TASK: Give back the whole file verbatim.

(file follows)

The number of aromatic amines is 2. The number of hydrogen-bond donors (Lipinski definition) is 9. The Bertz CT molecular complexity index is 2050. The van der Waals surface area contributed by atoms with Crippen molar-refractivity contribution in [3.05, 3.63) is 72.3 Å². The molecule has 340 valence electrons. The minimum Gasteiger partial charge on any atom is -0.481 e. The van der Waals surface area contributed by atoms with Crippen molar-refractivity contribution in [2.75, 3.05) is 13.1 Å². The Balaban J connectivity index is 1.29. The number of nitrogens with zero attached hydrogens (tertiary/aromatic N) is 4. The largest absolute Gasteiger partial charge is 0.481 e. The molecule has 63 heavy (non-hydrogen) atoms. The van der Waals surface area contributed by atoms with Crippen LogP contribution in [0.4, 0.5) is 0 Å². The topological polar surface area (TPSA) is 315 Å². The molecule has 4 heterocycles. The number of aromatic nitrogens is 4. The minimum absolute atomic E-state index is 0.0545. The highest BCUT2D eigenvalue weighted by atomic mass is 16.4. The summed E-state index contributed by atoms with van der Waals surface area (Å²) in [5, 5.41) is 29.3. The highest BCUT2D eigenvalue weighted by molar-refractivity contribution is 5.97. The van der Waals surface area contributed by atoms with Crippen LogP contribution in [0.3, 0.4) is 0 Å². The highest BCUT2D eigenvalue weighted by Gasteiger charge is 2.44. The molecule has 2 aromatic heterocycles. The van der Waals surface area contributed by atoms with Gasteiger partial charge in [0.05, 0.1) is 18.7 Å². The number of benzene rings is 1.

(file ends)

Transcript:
The number of aromatic amines is 2. The number of hydrogen-bond donors (Lipinski definition) is 9. The Bertz CT molecular complexity index is 2050. The van der Waals surface area contributed by atoms with Crippen molar-refractivity contribution in [3.05, 3.63) is 72.3 Å². The molecule has 340 valence electrons. The minimum Gasteiger partial charge on any atom is -0.481 e. The van der Waals surface area contributed by atoms with Crippen molar-refractivity contribution in [2.75, 3.05) is 13.1 Å². The Balaban J connectivity index is 1.29. The number of nitrogens with zero attached hydrogens (tertiary/aromatic N) is 4. The largest absolute Gasteiger partial charge is 0.481 e. The molecule has 63 heavy (non-hydrogen) atoms. The van der Waals surface area contributed by atoms with Crippen LogP contribution in [0.4, 0.5) is 0 Å². The topological polar surface area (TPSA) is 315 Å². The molecule has 4 heterocycles. The number of aromatic nitrogens is 4. The minimum absolute atomic E-state index is 0.0545. The highest BCUT2D eigenvalue weighted by atomic mass is 16.4. The summed E-state index contributed by atoms with van der Waals surface area (Å²) in [5, 5.41) is 29.3. The highest BCUT2D eigenvalue weighted by molar-refractivity contribution is 5.97. The van der Waals surface area contributed by atoms with Crippen LogP contribution in [0.3, 0.4) is 0 Å². The highest BCUT2D eigenvalue weighted by Gasteiger charge is 2.44. The molecule has 2 aromatic heterocycles. The van der Waals surface area contributed by atoms with Gasteiger partial charge in [0.05, 0.1) is 18.7 Å². The number of benzene rings is 1.